- Sleep well.

Good night. Sleep well.

- You two happy?
- Very.

I adore you, Charlotte!

My dear, I'm so grateful to you.

- For what?
- For not making me look foolish.

It was delicate, in front of everyone.

Jurieu handled it well too.

It was a trying moment, and you
were admirable. My compliments.

You can go now. I won't be needing you now.

Oh, no? Good night, Madame.

Don't you want children?

Sure I do, Madame.

But they demand a lot of time.

You have to keep after
them. Or else why bother?

That's the beauty of it.

It's your sole preoccupation.

Madame's heard about the
new servant? He's very nice.

His name's Marceau.

Watch out for your husband.
His name's Schumacher.

And Mr. Octave's friend's name is Andr? Jurieu.

So my aviator's not all that bad.

- You sure smell nice. Perfume?
- Leave me alone!

Something's cooking!

Not in bed yet?

- So that's it.
- That's what?

It's working out. Happy?

Delighted. Now we can
put our cards on the table.

But you'd better hide your hand.

My good man, I hadn't heard
about that radio business.

It confirms my opinion that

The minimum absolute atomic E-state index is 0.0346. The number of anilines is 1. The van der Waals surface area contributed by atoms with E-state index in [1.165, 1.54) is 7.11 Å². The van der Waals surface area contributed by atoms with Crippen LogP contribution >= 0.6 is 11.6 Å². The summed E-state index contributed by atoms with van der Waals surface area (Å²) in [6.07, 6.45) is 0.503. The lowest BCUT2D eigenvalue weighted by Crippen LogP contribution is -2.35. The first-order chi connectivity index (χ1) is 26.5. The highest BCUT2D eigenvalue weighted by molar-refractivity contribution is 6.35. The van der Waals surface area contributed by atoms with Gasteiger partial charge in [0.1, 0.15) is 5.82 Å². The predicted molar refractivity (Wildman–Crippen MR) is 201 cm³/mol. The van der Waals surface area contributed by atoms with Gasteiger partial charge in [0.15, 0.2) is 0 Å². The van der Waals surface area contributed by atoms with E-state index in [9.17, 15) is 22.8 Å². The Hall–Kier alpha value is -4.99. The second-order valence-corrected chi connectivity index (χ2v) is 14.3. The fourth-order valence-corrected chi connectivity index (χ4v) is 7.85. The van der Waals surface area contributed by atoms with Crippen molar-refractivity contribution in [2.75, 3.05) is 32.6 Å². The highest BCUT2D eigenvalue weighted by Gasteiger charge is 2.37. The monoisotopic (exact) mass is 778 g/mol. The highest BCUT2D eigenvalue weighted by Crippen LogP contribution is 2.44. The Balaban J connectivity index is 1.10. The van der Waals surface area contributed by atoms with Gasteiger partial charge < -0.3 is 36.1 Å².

our little Christine has class.

And that's a rare thing nowadays.

Sleep well, General.

What do you say?

- About what?
- Everything. It's going well.

I'm getting the hell out.

Oh, no, not after all the trouble I went to.

You're here, you stay.

Do you like pillows? I can't stand 'em.

You finished bouncing around?

Sorry, Saint-Aubin. I shouldn't
have shot that pheasant.

I thought it was in my range, but it was yours.

No, it was clearly yours.

- No, it was past the pine tree.
- It was yours, my dear fellow.

You're too kind.

You'll have the seventh blind.

It's a bit far, but there are plenty of pheasant.

- Saint-Aubin, you're his neighbor.
- The beaters come from where?

- From there.
- Then the game will come this way.

At least we'll be upwind.

Schumacher will show you to your blinds.

- Madame de Marras?
- I know where.

Mr. Jurieu, you can go up that way.

You have to get some height
ahead of the beaters.

A lot of game try to escape over the road.

- You coming with me?
- There?

- They'll take us for rabbits.
- Don't be silly.

That's right, the last blind.

Happy being out here?

Very happy. And far from the chatterers.

Say, Octave...

did you see Christine with La Chesnaye?

- What'd they do now?
- Disgusting! They're overdoing it.

They have every right to. They're married.

I hate her.

You're going through a rough time,